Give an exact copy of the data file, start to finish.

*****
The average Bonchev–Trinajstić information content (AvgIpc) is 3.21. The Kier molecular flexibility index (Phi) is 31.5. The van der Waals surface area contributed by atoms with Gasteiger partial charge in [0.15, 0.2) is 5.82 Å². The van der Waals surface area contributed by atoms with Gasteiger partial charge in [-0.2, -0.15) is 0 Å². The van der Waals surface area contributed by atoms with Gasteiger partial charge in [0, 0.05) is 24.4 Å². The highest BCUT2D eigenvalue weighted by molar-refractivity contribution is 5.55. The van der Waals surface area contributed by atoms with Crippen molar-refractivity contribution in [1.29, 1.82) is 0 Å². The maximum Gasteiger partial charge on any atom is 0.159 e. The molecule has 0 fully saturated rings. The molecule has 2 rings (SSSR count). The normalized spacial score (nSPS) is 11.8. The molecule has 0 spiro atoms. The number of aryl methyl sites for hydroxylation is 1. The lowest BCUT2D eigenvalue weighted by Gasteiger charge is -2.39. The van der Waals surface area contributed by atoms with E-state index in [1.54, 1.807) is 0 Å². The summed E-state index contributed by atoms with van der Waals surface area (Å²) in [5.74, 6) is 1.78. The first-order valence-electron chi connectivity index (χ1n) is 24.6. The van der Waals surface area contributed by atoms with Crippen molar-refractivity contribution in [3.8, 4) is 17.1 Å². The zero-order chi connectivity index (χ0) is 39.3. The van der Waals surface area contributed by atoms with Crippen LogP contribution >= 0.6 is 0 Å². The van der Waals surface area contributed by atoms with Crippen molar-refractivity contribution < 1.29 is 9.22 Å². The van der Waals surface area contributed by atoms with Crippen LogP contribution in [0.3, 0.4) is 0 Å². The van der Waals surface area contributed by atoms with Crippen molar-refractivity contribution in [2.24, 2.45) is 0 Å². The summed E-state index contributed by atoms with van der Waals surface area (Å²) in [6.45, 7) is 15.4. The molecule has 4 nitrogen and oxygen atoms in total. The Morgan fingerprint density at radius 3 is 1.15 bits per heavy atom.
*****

The average Bonchev–Trinajstić information content (AvgIpc) is 3.21. The Kier molecular flexibility index (Phi) is 31.5. The van der Waals surface area contributed by atoms with Gasteiger partial charge in [0.15, 0.2) is 5.82 Å². The van der Waals surface area contributed by atoms with Gasteiger partial charge in [-0.2, -0.15) is 0 Å². The van der Waals surface area contributed by atoms with Gasteiger partial charge in [0, 0.05) is 24.4 Å². The highest BCUT2D eigenvalue weighted by molar-refractivity contribution is 5.55. The van der Waals surface area contributed by atoms with Crippen molar-refractivity contribution in [1.29, 1.82) is 0 Å². The maximum Gasteiger partial charge on any atom is 0.159 e. The molecule has 0 fully saturated rings. The molecule has 2 rings (SSSR count). The normalized spacial score (nSPS) is 11.8. The molecule has 0 spiro atoms. The number of aryl methyl sites for hydroxylation is 1. The lowest BCUT2D eigenvalue weighted by Gasteiger charge is -2.39. The van der Waals surface area contributed by atoms with E-state index in [1.54, 1.807) is 0 Å². The summed E-state index contributed by atoms with van der Waals surface area (Å²) in [5.74, 6) is 1.78. The first-order valence-electron chi connectivity index (χ1n) is 24.6. The van der Waals surface area contributed by atoms with Crippen molar-refractivity contribution in [3.8, 4) is 17.1 Å². The zero-order chi connectivity index (χ0) is 39.3. The van der Waals surface area contributed by atoms with Crippen LogP contribution >= 0.6 is 0 Å². The van der Waals surface area contributed by atoms with Crippen molar-refractivity contribution < 1.29 is 9.22 Å². The van der Waals surface area contributed by atoms with Crippen LogP contribution in [0.3, 0.4) is 0 Å². The van der Waals surface area contributed by atoms with Crippen molar-refractivity contribution in [2.24, 2.45) is 0 Å². The summed E-state index contributed by atoms with van der Waals surface area (Å²) in [6.45, 7) is 15.4. The molecule has 4 nitrogen and oxygen atoms in total. The Morgan fingerprint density at radius 3 is 1.15 bits per heavy atom.